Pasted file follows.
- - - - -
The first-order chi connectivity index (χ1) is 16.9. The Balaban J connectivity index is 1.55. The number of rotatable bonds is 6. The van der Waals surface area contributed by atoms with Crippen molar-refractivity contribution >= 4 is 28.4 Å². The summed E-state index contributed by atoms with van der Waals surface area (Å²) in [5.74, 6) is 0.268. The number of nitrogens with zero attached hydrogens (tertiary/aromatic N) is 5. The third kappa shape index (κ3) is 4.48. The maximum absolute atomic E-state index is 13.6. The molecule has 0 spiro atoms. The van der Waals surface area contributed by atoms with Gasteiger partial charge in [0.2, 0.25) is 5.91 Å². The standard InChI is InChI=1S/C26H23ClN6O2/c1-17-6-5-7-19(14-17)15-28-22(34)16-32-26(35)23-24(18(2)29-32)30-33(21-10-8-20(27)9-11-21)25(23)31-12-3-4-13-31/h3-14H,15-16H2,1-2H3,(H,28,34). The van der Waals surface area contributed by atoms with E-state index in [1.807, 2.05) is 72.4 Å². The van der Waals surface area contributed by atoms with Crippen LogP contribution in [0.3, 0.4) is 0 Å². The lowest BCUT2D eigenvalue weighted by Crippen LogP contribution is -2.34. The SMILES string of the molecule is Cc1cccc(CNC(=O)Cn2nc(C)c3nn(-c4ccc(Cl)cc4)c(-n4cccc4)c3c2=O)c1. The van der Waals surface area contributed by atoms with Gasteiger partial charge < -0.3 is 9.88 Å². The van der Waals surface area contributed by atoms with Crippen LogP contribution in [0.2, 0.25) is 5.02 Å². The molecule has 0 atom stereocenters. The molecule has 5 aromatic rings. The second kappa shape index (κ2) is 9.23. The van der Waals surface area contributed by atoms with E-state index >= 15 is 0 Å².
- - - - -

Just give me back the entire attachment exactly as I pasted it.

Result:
The first-order chi connectivity index (χ1) is 16.9. The Balaban J connectivity index is 1.55. The number of rotatable bonds is 6. The van der Waals surface area contributed by atoms with Crippen molar-refractivity contribution >= 4 is 28.4 Å². The summed E-state index contributed by atoms with van der Waals surface area (Å²) in [5.74, 6) is 0.268. The number of nitrogens with zero attached hydrogens (tertiary/aromatic N) is 5. The third kappa shape index (κ3) is 4.48. The maximum absolute atomic E-state index is 13.6. The molecule has 0 spiro atoms. The van der Waals surface area contributed by atoms with Gasteiger partial charge in [0.2, 0.25) is 5.91 Å². The standard InChI is InChI=1S/C26H23ClN6O2/c1-17-6-5-7-19(14-17)15-28-22(34)16-32-26(35)23-24(18(2)29-32)30-33(21-10-8-20(27)9-11-21)25(23)31-12-3-4-13-31/h3-14H,15-16H2,1-2H3,(H,28,34). The van der Waals surface area contributed by atoms with E-state index in [1.807, 2.05) is 72.4 Å². The van der Waals surface area contributed by atoms with Crippen LogP contribution in [0.3, 0.4) is 0 Å². The lowest BCUT2D eigenvalue weighted by Crippen LogP contribution is -2.34. The SMILES string of the molecule is Cc1cccc(CNC(=O)Cn2nc(C)c3nn(-c4ccc(Cl)cc4)c(-n4cccc4)c3c2=O)c1. The van der Waals surface area contributed by atoms with Gasteiger partial charge < -0.3 is 9.88 Å². The van der Waals surface area contributed by atoms with Crippen LogP contribution in [0.2, 0.25) is 5.02 Å². The molecule has 0 atom stereocenters. The molecule has 5 aromatic rings. The second kappa shape index (κ2) is 9.23. The van der Waals surface area contributed by atoms with E-state index >= 15 is 0 Å².